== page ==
Saturday, April 28, 2012

My best writing advice - with a diagram!!

What a wealth of great writing advice I’ve been finding here this week. I love seeing all this and reading through it. 

 And naturally, I have some advice - what writer doesn’t? Hell, I’ve got more than advice, I’ve got a freaking diagram!

I think there are two dispositions writers can fall into. It’s kind of a spectrum. On one side is “Please affirm my talent and love me.” On the other side is, let’s say, “I’m a fierce learning and growing machine.”

I personally believe every writer travels up and down this spectrum. My best advice is to try and stay out of the “Please Affirm My Talent and Love Me” and be in the "I'm a Fierce Learning and Growing Machine" zone. 

Easier said than done!

I think most writers, including myself, struggle in the middle. Because, of course all writers want praise, and every human being wants love—every writer is pulled toward the Love Me! zone, but you can’t grow and evolve if you’re too far over on that side. It’s a constant battle to keep out of there.

For example, with a newer writer stuck in the “Love Me!” zone, if you point out a problem, they’ll explain why they did what they did, so that you understand and see that they aren’t idiots, but it’s a total waste of everyone’s time.

The "Learning Machine" writer doesn’t bother to explain—you have given her something she can use. The learning machine writer thinks, hmm, I see that at least one reader didn’t get this thing. Do I need to dumb it down? Lead a paragraph with it so it’s more prominent? Repeat it? Is this an anomaly or a theme with other commenters? “Take what you can use and discard the rest,” as Bruce Lee used to say.

“Please Love Me” keeps a writer in a place of safety that feels good—in fact, that is the goal of being on that end, safety and and even financial safety, though ironically, it keeps a writer from improving. On the other hand, the Learning Machine side is about taking risks and being okay with failure and trying new things and having people point out things that are flopping. 

I think wildly successful writers can fall into “Love Me” as easily as newbies. I think they can fall back on the shtick that has worked in the past, to kind of calcify into a mode, especially when locked into a long series. But when I look at someone like Kresley Cole, she evolves as a writer even within her series. I feel she is a writer who is on the Learning and Growiing Machine end. 

And of course, minor midlist authors like me can get into that calcification. I was thinking about this whole thing the other day - I was editing and there was this scene I was totally proud of, and it had this Carolyn Crane shtick that I knew would work well, a kind of quirky line of thinking from the heroine that got a laugh—in my mind, anyhow—and I realized the success of the humorous turn was keeping me from digging into the reality of the scene, and more than that, digging deeper would be far less comfortable  for me emotionally in a way I won’t go into. But I cut out the funny and went where I haven’t gone before, and I feel like it was really important for the book.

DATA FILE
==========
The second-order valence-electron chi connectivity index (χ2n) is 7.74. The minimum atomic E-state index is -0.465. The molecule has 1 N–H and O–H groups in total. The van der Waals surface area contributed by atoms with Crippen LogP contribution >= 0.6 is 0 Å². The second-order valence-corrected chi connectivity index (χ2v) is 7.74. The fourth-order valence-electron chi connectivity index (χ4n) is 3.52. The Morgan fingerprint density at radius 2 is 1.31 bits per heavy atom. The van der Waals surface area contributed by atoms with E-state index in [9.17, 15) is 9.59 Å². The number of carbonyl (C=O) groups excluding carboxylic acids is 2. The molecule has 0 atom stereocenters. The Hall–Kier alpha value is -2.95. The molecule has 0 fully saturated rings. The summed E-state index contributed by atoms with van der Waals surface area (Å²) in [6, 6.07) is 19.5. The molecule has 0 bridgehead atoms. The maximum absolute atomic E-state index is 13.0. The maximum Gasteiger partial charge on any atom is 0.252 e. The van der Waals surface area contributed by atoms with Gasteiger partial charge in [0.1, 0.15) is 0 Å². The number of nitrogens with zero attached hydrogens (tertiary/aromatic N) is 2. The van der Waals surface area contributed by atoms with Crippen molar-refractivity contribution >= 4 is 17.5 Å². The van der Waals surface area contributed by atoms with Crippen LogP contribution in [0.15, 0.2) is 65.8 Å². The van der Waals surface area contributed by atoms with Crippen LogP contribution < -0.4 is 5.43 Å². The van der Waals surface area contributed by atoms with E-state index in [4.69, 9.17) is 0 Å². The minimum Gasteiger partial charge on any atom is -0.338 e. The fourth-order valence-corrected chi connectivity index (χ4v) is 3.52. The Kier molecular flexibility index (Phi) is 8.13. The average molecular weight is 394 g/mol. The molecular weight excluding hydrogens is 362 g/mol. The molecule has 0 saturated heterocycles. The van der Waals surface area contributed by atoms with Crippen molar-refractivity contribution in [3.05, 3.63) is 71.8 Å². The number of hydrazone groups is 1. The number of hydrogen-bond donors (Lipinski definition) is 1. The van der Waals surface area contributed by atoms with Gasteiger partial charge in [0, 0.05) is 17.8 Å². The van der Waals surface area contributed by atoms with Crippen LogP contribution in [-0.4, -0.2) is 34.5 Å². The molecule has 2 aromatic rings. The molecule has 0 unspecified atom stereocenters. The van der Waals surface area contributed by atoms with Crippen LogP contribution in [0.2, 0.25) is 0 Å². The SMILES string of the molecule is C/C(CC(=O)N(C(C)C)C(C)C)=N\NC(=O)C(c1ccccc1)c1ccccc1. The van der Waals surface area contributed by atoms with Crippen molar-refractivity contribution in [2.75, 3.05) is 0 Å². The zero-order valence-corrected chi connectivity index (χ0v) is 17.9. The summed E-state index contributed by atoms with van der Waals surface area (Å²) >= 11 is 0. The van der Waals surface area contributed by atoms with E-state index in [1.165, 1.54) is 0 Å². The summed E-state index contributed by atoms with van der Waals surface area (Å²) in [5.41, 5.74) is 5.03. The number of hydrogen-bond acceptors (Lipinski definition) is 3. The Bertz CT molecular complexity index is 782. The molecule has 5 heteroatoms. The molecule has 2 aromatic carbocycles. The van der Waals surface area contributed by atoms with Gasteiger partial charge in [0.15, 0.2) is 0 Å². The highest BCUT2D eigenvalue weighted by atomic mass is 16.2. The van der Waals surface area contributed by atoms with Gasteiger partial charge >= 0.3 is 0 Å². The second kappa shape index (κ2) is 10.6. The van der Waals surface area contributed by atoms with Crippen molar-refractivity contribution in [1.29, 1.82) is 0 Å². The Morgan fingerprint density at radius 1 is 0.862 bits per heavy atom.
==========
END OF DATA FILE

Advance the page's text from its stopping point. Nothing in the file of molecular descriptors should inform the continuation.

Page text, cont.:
In a way I'm talking about staying near the edge of my work, the way an actor does. Sometimes I think staying near the edge is about creative innovation, but sometimes it’s about emotions. Like, where is my edge emotionally? Where do I not want to go?  

I have three projects going right now, and one is very much about making money (because I’m super pov right now!) but I still feel I’m finding my edge with it, going places that are daring for me personally (though they might not be daring for others.)

And as I type all this, I’m like, am I really going to post this? I sound like, all, artiste! But, oh well! 

Being in that good zone looks different for different writers. For me, being in the learning and growing zone means everyday writing, and guarding those precious hours and being okay with shitty days of writing. 

And also, it means close reading of the work of authors I admire—looking at how they construct their turns and scenes, even copying out their passages to get a feel for how they’re building. I’m not going to worry other authors will affect my style. Hell, everything affects my style! Music, TV shows, books—in my mind, that’s what growing and evolving is all about, things affecting me. 

This all really is my best advice. My personal goal is to fight to be on the learning and growing side of the equation as much possible. To be always a student instead of gunning for praise.

Most important of all, when you’re on the  “Please Affirm My Talent and Love Me” side, your happiness is in somebody else’s hands, and when you’re on the learning side, your happiness is in your own damn hands!! 


  1. I don't need everyone to love me and I've certainly spent my time in the learning machine zone, but right now, I'd like to get out of the 'hey, will you at least like me enough to read this?' part of the spectrum. ;o)

  2. I adore the diagram! And I love the breakdown of 'please love me' versus 'hanging out on the edge'. I have no clue who it was who said 'do one thing a day that scares you' - but it was something we heard over and over again in acting school (and no, no one was talking about walking through the rough parts of town...) How interesting. I think your diagram explains the difference between my first book and my second. Book 1 was all out there on the edge - it was emotionally discomfitting. Book 2 was all about being safe! Reproducing the magic - and please, dear Gods, let the editor love this story as much as the first one. Huh. I'd not realized before now that I'd falled head first into the diagram's extremes.